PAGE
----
# Time-frequency analysis of EEG data

## Introduction

In this tutorial, you can find information about the frequency and time-frequency analysis of a single subject’s EEG data. We will use both Fourier analysis with Hanning tapers and Morlet wavelets; and we will have a special focus on how to visualize the data. We will learn how to compare conditions in the frequency domain, looking at differences in beta band activity after left versus the right hand responses. You can familiarize yourself with the paradigm and data by reading the example dataset description.

This tutorial contains the hands-on material for the Oslo 2019 workshop and is complemented by this lecture, which was filmed at an earlier workshop at NatMEG.

## Background

Oscillatory components contained in the ongoing EEG or MEG signal often show power changes relative to experimental events. These signals are not necessarily phase-locked to the event and will not be represented in event related fields and potentials (Tallon-Baudry & Bertrand, 1999). The goal of this tutorial is to compute and visualize event-related changes by calculating time-frequency representations (TFRs) of power. This will be done using analyses based on Fourier analysis and wavelets.

Calculating time-frequency representations of power using Fourier analysis is done using a sliding time window. This time window can either have a fixed length independent of frequency, or the time window decreases in length with increased frequency. For each time window the power is calculated. Prior to calculating the power, a taper is multiplied with the data. The aim of the tapers is to reduce spectral leakage and control the frequency smoothing.

Figure: Time and frequency smoothing. (a) For a fixed length time window the time and frequency smoothing remains fixed. (b) For time windows that decrease with frequency, the temporal smoothing decreases and the frequency smoothing increases.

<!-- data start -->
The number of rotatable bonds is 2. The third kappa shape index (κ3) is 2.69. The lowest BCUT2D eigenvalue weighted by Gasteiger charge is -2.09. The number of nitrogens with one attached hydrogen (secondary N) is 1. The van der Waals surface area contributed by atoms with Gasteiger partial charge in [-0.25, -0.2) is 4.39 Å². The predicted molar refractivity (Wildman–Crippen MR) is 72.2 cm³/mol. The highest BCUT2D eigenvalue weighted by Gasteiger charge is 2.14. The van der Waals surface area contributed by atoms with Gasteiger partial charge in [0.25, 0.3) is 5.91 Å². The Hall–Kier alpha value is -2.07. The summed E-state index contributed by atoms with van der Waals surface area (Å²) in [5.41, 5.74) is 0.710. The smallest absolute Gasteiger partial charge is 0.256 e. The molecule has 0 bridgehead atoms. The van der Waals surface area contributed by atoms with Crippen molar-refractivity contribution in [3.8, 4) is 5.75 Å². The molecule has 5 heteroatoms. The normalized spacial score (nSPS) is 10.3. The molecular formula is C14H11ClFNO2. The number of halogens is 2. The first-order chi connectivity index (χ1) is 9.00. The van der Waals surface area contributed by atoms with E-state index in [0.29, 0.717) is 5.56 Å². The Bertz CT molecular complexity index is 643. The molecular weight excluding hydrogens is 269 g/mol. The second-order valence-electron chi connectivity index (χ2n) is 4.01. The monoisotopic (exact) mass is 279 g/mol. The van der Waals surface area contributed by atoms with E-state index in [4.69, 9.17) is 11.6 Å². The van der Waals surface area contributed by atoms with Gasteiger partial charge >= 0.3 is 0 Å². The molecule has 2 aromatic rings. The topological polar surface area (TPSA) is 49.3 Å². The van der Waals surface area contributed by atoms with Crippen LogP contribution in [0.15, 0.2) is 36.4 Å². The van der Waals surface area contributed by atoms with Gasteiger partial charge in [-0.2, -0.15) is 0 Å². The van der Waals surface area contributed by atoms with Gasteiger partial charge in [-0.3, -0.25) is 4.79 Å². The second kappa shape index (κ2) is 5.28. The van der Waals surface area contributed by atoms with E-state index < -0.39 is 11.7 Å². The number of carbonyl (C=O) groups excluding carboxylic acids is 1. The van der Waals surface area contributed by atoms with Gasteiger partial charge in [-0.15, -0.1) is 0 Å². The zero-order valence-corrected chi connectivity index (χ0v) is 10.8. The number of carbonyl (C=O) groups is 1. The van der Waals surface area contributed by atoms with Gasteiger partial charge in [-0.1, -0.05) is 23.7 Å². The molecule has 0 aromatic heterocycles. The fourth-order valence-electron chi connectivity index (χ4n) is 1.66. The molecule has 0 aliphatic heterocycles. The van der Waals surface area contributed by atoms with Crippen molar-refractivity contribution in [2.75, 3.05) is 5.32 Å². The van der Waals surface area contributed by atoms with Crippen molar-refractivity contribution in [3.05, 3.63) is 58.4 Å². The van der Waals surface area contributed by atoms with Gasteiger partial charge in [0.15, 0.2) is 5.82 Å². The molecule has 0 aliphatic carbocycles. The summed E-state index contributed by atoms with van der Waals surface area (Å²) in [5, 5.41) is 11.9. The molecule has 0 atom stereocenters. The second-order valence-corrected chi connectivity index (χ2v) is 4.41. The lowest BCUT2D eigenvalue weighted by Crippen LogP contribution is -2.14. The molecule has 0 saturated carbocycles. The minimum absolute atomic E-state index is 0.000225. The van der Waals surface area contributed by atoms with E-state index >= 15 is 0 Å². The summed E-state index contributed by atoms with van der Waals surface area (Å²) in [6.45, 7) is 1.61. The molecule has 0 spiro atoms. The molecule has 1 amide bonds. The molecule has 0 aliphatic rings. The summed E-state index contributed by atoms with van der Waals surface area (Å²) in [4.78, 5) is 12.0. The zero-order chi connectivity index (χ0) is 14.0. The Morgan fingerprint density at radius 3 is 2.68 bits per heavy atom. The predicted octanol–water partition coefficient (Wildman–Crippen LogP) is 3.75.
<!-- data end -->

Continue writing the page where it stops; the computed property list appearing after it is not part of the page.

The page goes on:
If you want to know more about tapers/window functions you can have a look at this Wikipedia site. Note that Hann window is another name for the Hanning window used in this tutorial.

## Procedure

To calculate the time-frequency representation for the example dataset we will perform the following steps:

Figure: Schematic overview of the steps in time-frequency analysis

## Preprocessing EEG data

The first step is to read the data using the function ft_preprocessing. With the aim to reduce boundary effects occurring at the start and the end of the trials, it is recommended to read larger time intervals than the time period of interest. In this example, the time of interest is from -1.0 s to 1.5 s (t = 0 s defines the time of response); however, the script reads the data from -1.5 s to 2.0 s.

The EEG dataset that we use in this tutorial is available as BrainVision EEG files from our FTP server. You should download the binary data file, the header file, and the text marker file. You can find out more about the BrainVision file format in this overview.

We will focus on two conditions from this dataset: whether the participant responded with the left or the right index finger.

cfg = [];
cfg.dataset = 'oddball1_mc_downsampled_eeg.vhdr';

% define trials based on responses
cfg.trialdef.prestim    = 1.5;
cfg.trialdef.poststim   = 2.0;
cfg.trialdef.eventtype  = 'STI102';  % name of trigger channel
cfg.trialdef.eventvalue = [256, 4096];  % 256: button press left;
% 4096: button press right